In Whatâ€™s Wrong With Cinderella? in the New York Times Magazine, feminist writer Peggy Orenstein bemoans her three-year-old daughter’s princess complex.
To call princesses a â€œtrendâ€ among girls is like calling Harry Potter a book. Sales at Disney Consumer Products, which started the craze six years ago by packaging nine of its female characters under one royal rubric, have shot up to $3 billion, globally, this year, from $300 million in 2001. There are now more than 25,000 Disney Princess items. â€œPrincess,â€ as some Disney execs call it, is not only the fastest-growing brand the company has ever created; they say it is on its way to becoming the largest girlsâ€™ franchise on the planet.
Orenstein worries about the stereotype, but wonders if she’s just a second-wave feminist in a third-wave world.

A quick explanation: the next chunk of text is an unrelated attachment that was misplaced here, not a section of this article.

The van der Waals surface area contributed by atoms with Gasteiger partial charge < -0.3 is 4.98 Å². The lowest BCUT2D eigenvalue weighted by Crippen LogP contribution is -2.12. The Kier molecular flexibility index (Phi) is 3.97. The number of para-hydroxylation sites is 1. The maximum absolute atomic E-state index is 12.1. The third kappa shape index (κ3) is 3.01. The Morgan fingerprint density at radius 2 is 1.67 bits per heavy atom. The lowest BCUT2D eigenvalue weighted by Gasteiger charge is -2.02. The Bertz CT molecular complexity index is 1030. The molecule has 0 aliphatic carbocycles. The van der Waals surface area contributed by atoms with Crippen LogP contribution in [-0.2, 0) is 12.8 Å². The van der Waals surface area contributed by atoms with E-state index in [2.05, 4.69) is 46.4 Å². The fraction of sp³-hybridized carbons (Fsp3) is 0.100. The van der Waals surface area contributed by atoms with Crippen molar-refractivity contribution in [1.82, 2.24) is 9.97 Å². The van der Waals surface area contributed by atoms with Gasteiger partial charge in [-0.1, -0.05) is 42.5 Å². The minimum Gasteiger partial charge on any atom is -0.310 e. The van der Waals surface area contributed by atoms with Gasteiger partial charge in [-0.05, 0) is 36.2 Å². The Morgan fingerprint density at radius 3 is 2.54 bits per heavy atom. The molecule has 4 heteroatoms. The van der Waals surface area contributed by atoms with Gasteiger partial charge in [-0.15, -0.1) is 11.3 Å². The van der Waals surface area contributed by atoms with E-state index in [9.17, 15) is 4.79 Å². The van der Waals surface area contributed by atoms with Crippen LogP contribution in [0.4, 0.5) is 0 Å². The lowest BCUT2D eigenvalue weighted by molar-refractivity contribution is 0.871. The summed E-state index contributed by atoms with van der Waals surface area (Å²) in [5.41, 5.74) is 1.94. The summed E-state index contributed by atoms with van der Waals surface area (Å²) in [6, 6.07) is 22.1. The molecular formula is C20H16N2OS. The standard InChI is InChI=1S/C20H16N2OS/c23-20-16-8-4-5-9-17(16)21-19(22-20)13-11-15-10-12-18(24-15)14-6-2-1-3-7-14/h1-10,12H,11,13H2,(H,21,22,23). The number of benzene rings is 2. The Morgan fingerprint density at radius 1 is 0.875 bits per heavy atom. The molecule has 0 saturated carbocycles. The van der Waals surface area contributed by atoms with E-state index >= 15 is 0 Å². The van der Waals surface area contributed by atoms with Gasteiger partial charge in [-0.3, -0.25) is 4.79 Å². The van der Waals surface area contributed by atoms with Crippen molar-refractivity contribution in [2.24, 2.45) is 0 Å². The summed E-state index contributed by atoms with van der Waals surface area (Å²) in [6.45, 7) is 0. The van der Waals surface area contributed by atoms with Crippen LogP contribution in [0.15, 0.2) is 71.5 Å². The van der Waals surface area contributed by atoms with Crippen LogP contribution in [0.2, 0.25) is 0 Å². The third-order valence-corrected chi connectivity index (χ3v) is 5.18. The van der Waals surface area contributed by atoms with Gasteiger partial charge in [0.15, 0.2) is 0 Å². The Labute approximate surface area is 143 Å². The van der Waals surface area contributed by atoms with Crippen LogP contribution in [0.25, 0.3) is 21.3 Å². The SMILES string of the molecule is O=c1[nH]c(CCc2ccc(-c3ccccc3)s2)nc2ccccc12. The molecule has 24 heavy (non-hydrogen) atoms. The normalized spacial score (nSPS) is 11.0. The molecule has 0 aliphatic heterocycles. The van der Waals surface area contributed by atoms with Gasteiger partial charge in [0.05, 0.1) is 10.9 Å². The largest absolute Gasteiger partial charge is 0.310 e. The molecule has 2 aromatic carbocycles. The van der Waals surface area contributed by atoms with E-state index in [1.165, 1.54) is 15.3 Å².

Maybe princesses are in fact a sign of progress, an indication that girls can embrace their predilection for pink without compromising strength or ambition; that, at long last, they can â€œhave it all.â€ Or maybe it is even less complex than that: to mangle Freud, maybe a princess is sometimes just a princess. And, as my daughter wants to know, whatâ€™s wrong with that?
Girls who love to play with princess dolls consider Prince Charming an accessory, Orenstein writes. The prince stays in the box till he’s needed for the wedding kiss. That certainly was true of the Ken doll.